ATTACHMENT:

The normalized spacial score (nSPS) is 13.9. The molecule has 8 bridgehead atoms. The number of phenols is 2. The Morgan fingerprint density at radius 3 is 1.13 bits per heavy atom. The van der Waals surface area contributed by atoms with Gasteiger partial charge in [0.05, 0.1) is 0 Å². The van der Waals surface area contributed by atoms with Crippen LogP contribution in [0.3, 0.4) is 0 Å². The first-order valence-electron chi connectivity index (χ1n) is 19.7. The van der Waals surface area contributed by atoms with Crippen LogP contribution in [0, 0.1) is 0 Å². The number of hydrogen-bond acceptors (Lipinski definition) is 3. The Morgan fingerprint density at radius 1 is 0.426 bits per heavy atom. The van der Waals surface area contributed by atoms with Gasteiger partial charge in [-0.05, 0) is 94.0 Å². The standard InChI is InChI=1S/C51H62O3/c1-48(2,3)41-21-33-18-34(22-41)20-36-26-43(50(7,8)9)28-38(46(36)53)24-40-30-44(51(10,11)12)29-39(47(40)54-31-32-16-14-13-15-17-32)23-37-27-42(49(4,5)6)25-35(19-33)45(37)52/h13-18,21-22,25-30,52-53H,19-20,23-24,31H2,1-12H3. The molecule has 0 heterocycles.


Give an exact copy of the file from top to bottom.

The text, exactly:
The normalized spacial score (nSPS) is 13.9. The molecule has 8 bridgehead atoms. The number of phenols is 2. The Morgan fingerprint density at radius 3 is 1.13 bits per heavy atom. The van der Waals surface area contributed by atoms with Gasteiger partial charge in [0.05, 0.1) is 0 Å². The van der Waals surface area contributed by atoms with Crippen LogP contribution in [0.3, 0.4) is 0 Å². The first-order valence-electron chi connectivity index (χ1n) is 19.7. The van der Waals surface area contributed by atoms with Crippen LogP contribution in [0, 0.1) is 0 Å². The number of hydrogen-bond acceptors (Lipinski definition) is 3. The Morgan fingerprint density at radius 1 is 0.426 bits per heavy atom. The van der Waals surface area contributed by atoms with Gasteiger partial charge in [-0.05, 0) is 94.0 Å². The standard InChI is InChI=1S/C51H62O3/c1-48(2,3)41-21-33-18-34(22-41)20-36-26-43(50(7,8)9)28-38(46(36)53)24-40-30-44(51(10,11)12)29-39(47(40)54-31-32-16-14-13-15-17-32)23-37-27-42(49(4,5)6)25-35(19-33)45(37)52/h13-18,21-22,25-30,52-53H,19-20,23-24,31H2,1-12H3. The molecule has 0 heterocycles.